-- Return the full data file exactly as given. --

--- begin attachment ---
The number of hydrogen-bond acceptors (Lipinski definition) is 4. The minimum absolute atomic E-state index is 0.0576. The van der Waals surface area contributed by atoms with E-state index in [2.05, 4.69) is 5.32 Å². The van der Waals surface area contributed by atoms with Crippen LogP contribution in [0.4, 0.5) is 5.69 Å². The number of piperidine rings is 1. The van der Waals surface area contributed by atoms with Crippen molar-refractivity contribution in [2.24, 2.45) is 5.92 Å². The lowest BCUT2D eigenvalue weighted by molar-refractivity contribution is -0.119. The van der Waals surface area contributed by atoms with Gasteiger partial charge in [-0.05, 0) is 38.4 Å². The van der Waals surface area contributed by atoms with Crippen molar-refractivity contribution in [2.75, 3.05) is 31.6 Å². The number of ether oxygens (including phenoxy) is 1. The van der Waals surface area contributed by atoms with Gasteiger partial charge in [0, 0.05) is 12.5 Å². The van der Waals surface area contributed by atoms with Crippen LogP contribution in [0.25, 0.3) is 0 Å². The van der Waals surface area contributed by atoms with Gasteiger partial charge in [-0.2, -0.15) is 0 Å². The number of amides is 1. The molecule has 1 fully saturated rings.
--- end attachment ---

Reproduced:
The number of hydrogen-bond acceptors (Lipinski definition) is 4. The minimum absolute atomic E-state index is 0.0576. The van der Waals surface area contributed by atoms with E-state index in [2.05, 4.69) is 5.32 Å². The van der Waals surface area contributed by atoms with Crippen LogP contribution in [0.4, 0.5) is 5.69 Å². The number of piperidine rings is 1. The van der Waals surface area contributed by atoms with Crippen molar-refractivity contribution in [2.24, 2.45) is 5.92 Å². The lowest BCUT2D eigenvalue weighted by molar-refractivity contribution is -0.119. The van der Waals surface area contributed by atoms with Gasteiger partial charge in [-0.05, 0) is 38.4 Å². The van der Waals surface area contributed by atoms with Crippen molar-refractivity contribution in [2.75, 3.05) is 31.6 Å². The number of ether oxygens (including phenoxy) is 1. The van der Waals surface area contributed by atoms with Gasteiger partial charge in [0, 0.05) is 12.5 Å². The van der Waals surface area contributed by atoms with Crippen LogP contribution in [0.25, 0.3) is 0 Å². The van der Waals surface area contributed by atoms with Gasteiger partial charge in [-0.2, -0.15) is 0 Å². The number of amides is 1. The molecule has 1 fully saturated rings.